One of the pages I follow on Instagram posts a lot of information – some useful, some intended to spark debate, and some has been disproven multiple times by science and research but is still being circulated for selfish gain.
My biggest issue with this page – which I do still follow because they post good information on movements, just less than good information on nutrition – is they lump all carbs together. This is frustrating because we know that all carbs are not created equal.
Sugars and processed foods (bleached flour, even finely-processed whole wheat flour) are simple carbs which are broken down quickly in the body. Unless you have protein or fat with those carbs, you end up with an insulin spike in your body. Without the protein or fat, that insulin starts causing mischief in the body as it looks for more food to break down.
On the other hand, you have complex carbs, that is, carbs which take longer for your body to break down. They keep the insulin busy which is better for your body for a few reasons, not the least of which is weight gain around the waist; heart disease; cancer, strokes, diabetes. . .just to name a few. Great examples of complex carbs are vegetables – broccoli, cauliflower, spinach, radishes!
This is where Quality over Quantity comes into play.
Say, for example, your doctor gave you the goal of eating 1,800 calories a day. You use something like My Fitness Pal (a tracker I truly despise, but that is a whole other article) to track what you eat. Per MFP, you hit your 1,800 calories for the day, but it’s almost time for bed and you’re still hungry. You look back over your food log and see: biscuits and gravy for breakfast, apple slices for your morning snack, foot-long sub with a side of chips for lunch, celery and peanut butter for your afternoon snack, and a hearty chicken pot-pie for supper. You think you’ve ate pretty good all day, so, since you’re still hungry, you have a bit of popcorn as a snack before bed. You’re hitting that 1,800 caloric mark every day. You’re exercising. But you’re not losing any weight. You actually suspect you’re gaining weight – not in a good way – because you’re clothes are fitting tighter around the waist. Your doctor wants to put you on half a dozen different medications because your bloodwork is still alarming. Why?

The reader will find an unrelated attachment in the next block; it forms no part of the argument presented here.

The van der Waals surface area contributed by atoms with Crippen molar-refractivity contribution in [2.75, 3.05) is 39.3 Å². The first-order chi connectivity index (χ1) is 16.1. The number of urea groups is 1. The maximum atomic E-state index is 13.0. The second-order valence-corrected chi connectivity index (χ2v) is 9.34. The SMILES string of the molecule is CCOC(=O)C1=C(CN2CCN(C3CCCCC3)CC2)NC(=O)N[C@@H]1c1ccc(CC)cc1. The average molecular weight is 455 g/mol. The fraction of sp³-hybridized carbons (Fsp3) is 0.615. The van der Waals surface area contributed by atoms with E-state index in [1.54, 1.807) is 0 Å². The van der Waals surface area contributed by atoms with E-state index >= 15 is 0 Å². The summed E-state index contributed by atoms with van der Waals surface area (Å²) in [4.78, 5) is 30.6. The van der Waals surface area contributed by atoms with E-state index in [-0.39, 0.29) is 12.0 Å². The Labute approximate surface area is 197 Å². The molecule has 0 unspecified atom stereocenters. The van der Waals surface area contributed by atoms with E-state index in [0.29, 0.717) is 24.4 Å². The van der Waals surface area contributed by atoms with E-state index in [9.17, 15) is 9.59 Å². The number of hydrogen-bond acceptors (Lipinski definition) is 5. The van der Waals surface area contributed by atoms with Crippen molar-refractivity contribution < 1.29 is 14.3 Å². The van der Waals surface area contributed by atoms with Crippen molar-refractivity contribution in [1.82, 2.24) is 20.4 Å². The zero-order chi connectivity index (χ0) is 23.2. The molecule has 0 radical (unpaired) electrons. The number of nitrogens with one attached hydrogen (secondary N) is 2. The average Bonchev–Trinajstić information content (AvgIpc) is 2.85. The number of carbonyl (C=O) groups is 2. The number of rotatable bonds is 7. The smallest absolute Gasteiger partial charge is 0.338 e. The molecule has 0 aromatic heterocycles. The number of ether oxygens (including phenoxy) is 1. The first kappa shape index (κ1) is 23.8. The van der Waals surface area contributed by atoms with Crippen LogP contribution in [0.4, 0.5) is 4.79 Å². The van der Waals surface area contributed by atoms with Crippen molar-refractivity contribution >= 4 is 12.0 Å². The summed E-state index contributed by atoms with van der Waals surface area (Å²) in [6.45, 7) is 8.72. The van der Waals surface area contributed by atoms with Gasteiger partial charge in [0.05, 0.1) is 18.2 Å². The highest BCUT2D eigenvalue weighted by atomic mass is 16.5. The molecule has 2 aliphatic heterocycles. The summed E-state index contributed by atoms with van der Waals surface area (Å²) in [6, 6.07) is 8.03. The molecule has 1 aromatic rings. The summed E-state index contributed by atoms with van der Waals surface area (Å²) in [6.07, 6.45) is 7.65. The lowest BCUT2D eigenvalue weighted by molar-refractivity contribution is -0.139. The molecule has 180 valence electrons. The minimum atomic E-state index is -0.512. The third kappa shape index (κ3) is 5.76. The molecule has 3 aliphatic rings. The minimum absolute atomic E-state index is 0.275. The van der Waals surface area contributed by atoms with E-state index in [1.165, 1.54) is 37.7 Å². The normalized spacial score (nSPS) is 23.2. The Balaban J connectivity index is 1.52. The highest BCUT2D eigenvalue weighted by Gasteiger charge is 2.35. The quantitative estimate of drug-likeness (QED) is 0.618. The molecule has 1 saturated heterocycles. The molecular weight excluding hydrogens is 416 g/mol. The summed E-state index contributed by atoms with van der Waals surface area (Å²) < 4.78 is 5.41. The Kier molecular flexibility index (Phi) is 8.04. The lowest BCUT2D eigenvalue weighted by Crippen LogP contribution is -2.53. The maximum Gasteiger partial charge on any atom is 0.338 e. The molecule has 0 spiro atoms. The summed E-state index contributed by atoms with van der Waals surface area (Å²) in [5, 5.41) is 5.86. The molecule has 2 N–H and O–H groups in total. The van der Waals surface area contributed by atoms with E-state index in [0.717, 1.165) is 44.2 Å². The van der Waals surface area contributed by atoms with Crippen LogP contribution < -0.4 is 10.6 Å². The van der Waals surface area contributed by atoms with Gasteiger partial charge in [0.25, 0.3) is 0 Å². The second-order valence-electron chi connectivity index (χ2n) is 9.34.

Those biscuits are probably made with the overly-processed, bleached flour. Gravy typically has that same flour in it. Fruit is a complex carb, but it has so much sugar – even natural sugar – that you still have an insulin spike when you eat apples. White cheddar cheese goes great with apples. That foot-long sub, even filled with the fresh-daily ingredients is still a loaf of bread in one sitting! That bread is, again, likely made of the overly-processed flour. The celery with peanut butter is a good snack, but check the peanut butter. Is it purely peanuts? Or does it have the refined sugar added to it? How much flour is in the chicken pot pie? Popcorn, while good, is still a carb. Eating that before bed is setting insulin loose in your body overnight.
What about a day that looks like this: a cheese and bacon omelette for breakfast, celery and peanut butter (no additives) for morning snack, a taco bowl with quinoa instead of rice for lunch, baked avocado for an afternoon snack, chicken pot pie with einkorn flour crust, and baked apple slices with cinnamon with white cheddar as a snack an hour or so before bed.
You might go over or under those 1,800 calories, but your doctor is happy with your bloodwork. You’re happy with how your clothes fit AND with how energetic and alert and confident you feel!
Carbs are not the enemy. Fat is not the enemy. Protein is not the enemy (though honestly, I’ve never heard of anyone trying to eliminate protein from their diet).
Instead of eliminating from your diet something that your body needs – carbs, fats, and proteins – substitute poor quality ingredients (refined/heavily processed, unnatural ingredients) with better ingredients – veggies, meats, even fruits!
When should you eliminate something from your diet? When it will kill you. Literally. Like an ingredient you’re allergic to.
If you’ve done an elimination trial to see if you’re overly sensitive to something (gluten, dairy, a specific ingredient like potatoes) and realize that you can live and actually feel better without garlic, fine. Cut garlic from your diet. Substitute for garlic with chives or another herb. Note: being sensitive to something doesn’t necessarily mean you’re allergic to it or that it will kill you!
Yes, Einkorn Flour is considered processed. It does come from a grain which means to get from grain to flour, it has to be milled which counts as processing. However! It is still better than the usual bleached, all purpose flour you find in most kitchens because Einkorn is an Ancient Grain – Ancient as in BC. It hasn’t mutated – specifically the gluten – the way grains for the common flours has changed, leading to poor gut health among other problems.